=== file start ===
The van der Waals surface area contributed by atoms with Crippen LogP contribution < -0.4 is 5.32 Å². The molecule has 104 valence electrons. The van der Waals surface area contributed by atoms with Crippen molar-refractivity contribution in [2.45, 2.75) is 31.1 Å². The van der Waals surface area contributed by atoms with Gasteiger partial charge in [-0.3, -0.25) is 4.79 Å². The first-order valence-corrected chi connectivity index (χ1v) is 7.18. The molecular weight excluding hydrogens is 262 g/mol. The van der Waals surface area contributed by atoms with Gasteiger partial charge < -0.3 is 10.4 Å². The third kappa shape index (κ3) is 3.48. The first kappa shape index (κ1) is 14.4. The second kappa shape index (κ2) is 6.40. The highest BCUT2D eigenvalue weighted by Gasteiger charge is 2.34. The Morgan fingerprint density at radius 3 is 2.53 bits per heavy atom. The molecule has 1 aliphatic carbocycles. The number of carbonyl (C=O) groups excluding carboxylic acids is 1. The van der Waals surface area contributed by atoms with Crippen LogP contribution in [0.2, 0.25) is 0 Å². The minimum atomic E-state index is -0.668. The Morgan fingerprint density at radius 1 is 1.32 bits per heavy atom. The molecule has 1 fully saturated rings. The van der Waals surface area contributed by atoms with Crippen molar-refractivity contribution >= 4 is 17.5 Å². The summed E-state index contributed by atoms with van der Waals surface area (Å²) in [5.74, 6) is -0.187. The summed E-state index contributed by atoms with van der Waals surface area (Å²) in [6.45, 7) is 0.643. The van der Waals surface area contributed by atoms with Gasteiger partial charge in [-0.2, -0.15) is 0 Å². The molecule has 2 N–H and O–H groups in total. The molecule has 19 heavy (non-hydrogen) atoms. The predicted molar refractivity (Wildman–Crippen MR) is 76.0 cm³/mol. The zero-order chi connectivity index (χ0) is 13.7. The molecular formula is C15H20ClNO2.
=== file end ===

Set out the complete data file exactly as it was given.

The van der Waals surface area contributed by atoms with Crippen LogP contribution < -0.4 is 5.32 Å². The molecule has 104 valence electrons. The van der Waals surface area contributed by atoms with Crippen molar-refractivity contribution in [2.45, 2.75) is 31.1 Å². The van der Waals surface area contributed by atoms with Gasteiger partial charge in [-0.3, -0.25) is 4.79 Å². The first-order valence-corrected chi connectivity index (χ1v) is 7.18. The molecular weight excluding hydrogens is 262 g/mol. The van der Waals surface area contributed by atoms with Gasteiger partial charge < -0.3 is 10.4 Å². The third kappa shape index (κ3) is 3.48. The first kappa shape index (κ1) is 14.4. The second kappa shape index (κ2) is 6.40. The highest BCUT2D eigenvalue weighted by Gasteiger charge is 2.34. The Morgan fingerprint density at radius 3 is 2.53 bits per heavy atom. The molecule has 1 aliphatic carbocycles. The number of carbonyl (C=O) groups excluding carboxylic acids is 1. The van der Waals surface area contributed by atoms with Crippen LogP contribution in [0.2, 0.25) is 0 Å². The minimum atomic E-state index is -0.668. The Morgan fingerprint density at radius 1 is 1.32 bits per heavy atom. The molecule has 1 fully saturated rings. The van der Waals surface area contributed by atoms with Crippen molar-refractivity contribution >= 4 is 17.5 Å². The summed E-state index contributed by atoms with van der Waals surface area (Å²) in [5.74, 6) is -0.187. The summed E-state index contributed by atoms with van der Waals surface area (Å²) in [6.45, 7) is 0.643. The van der Waals surface area contributed by atoms with Gasteiger partial charge in [-0.2, -0.15) is 0 Å². The molecule has 2 N–H and O–H groups in total. The molecule has 19 heavy (non-hydrogen) atoms. The predicted molar refractivity (Wildman–Crippen MR) is 76.0 cm³/mol. The zero-order chi connectivity index (χ0) is 13.7. The molecular formula is C15H20ClNO2.